Roustabout Lyrics

Chosa line art

Line art by Shaun Chosa.

Roustabout was recorded by Tom Herbers using a portable reel-to-reel normally used for movie soundtrack work. We recorded in Mikkel's front room, Dave's front room, the Clown Lounge (basement to the Turf Club in St. Paul), the lounge at Ed's (no name) Bar in Winona and generally had a great month bumming around Minnesota with this machine looking for quiet places to sit down and record. The fidelity is low, and the phonic is mono, getting us a lot of flack from radio stations but I like it alright anyway. The instrumental track, "adrift in lake Superior at sunrise" has also garnered a lot of reverse praise, and was achieved by scraping a violin bow over the strings of my National. I think it's still my favorite track from this record, even if I'm all alone in that.

Don't Send Your Child to War lyrics

Far Cry from Fargo lyrics

Warmin by the Devils Fire lyrics

Midnight Has Come and Gone lyrics

Come Along and See lyrics

Cropduster lyrics

The B and J Ain't Nothin' but a Hole in the Ground lyrics

Farmer lyrics

Song notes

Don’t Send Your Child to War - Mike Gangloff once showed me a film of the Hammonds family playing a fiddle tune where a set of thin sticks were used to hammer out a rhythm on the strings while the fiddler played (fiddlesticks) and so Mikkel and I tried it out with the banjo on this tune. He's using a set of chopsticks we lifted from Emily and now she doesn't want them back anymore.

Chosa line art Warmin’ by the Devil’s Fire - Fishing up on Whitefish Lake with uncles and cousins and listening to the stories and tall tales and overly long jokes that weren’t worth the punchline and finally realizing that the bobber had been out of sight for a while now. A very worn-out Bluegill waiting there, patiently, for us to finish our gabbing.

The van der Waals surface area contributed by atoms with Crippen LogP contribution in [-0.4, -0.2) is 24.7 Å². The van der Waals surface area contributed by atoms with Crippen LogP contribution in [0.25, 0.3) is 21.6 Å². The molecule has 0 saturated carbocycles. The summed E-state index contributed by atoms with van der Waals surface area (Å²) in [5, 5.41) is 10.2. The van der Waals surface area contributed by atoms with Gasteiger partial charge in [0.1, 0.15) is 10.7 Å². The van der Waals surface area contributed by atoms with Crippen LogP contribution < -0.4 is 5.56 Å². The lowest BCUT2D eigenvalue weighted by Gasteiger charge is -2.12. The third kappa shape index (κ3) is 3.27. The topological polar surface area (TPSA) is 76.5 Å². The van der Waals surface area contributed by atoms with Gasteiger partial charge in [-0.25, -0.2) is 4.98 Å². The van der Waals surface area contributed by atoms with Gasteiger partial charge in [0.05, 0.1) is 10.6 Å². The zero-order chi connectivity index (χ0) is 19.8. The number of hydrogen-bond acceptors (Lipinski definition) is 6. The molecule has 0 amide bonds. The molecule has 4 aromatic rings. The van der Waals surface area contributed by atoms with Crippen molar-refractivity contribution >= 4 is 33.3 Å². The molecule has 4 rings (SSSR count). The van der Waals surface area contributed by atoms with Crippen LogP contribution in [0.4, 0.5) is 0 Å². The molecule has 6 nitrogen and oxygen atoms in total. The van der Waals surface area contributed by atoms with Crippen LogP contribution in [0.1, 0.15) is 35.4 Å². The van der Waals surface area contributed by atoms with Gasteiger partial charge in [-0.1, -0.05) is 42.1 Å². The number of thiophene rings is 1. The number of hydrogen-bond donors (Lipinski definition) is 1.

Midnight has come and Gone - Mike Gangloff, from the Black Twig Pickers, told me about the A.T. killer after he’d been killed in a car crash during a police chase. The story haunted me until this song oozed out.

Cropduster- I was about 5 and my favorite thing to do when I heard the drone of the cropduster was to go and watch. It was a bi-plane, and if the pilot knew I was there he’d do some tricks. I’d come home when it was all over, covered in poison. Explains a lot, I know.

The B&J’s nothing but a hole in the Ground - When they tore the B&J bar down my Mom went and took a brick. “I bought it fair and square, for all the money he spent here”.

Farmer - Farmers make up my extended family, and even though my folks ended up working in a packinghouse for most of their working lives they both started as farmers and always seemed more suited to that kind of conversation.

Folk Songs

Walk Around My Bedside - From a recording by Roscoe Holcomb where he plays guitar rather than the banjo he’s normally known for. He was an extraordinary musician, one of those wells so deep that it never seems to dry up and the water is always very cold and tastes a little like iron.

Last Payday at Coal Creek - I first heard this from the Black Twig Pickers during a show where I was playing along with them. Isak just leaned over by me and said “there’s kind of an odd change here … you’ll hear it”. I loved the song and its weird rug-in-the-washer rhythm so much that I recorded it about the same time as they did. To me their version is much better and truer. I still love this song so much that it’s one I play a lot, right or no. Pete Steele is normally credited with it, and it’s got to do with the Fraterville mine disaster of which there is a wonderful and sad documentary about. His version is amazing as is another one by banjoist Billy Faier who sounds like he grew a couple extra fingers just to play it.

God Moves on the Water - Who hasn’t sung this? Since 1912 when the Titanic sank it’s been sung about. I really like a lot of the different looks at it; from the political songs about “they locked the poor below, they were the first that had to go” (check out Richard ‘Rabbit’ Brown) to the strictly historical ones (Frank Hutchison being my favorite: “how’s yr machinery now? Alright? Alright.”) to the religious ones where the theme is borrowed from a mighty old hymn called God Moves in the Windstorm that takes it’s text from the book of Job. That’s where mine falls, inspired mostly from Blind Willie Johnson and Mississippi Fred McDowell: “Jacob Aster was a millionaire, he had plenty of money to spare. When the Titanic hit the iceberg he could not afford the fare”. Bob Dylan’s recent visit to the tragedy (Tempest) is absolutely amazing.

• Download Roustabout on Bandcamp.
• Stream Roustabout on Spotify.
• KUMD Live from Studio A session
Charlie Parr performs on Radio Heartland (The Current)
• "God Moves on the Water" live w/Trampled by Turtles video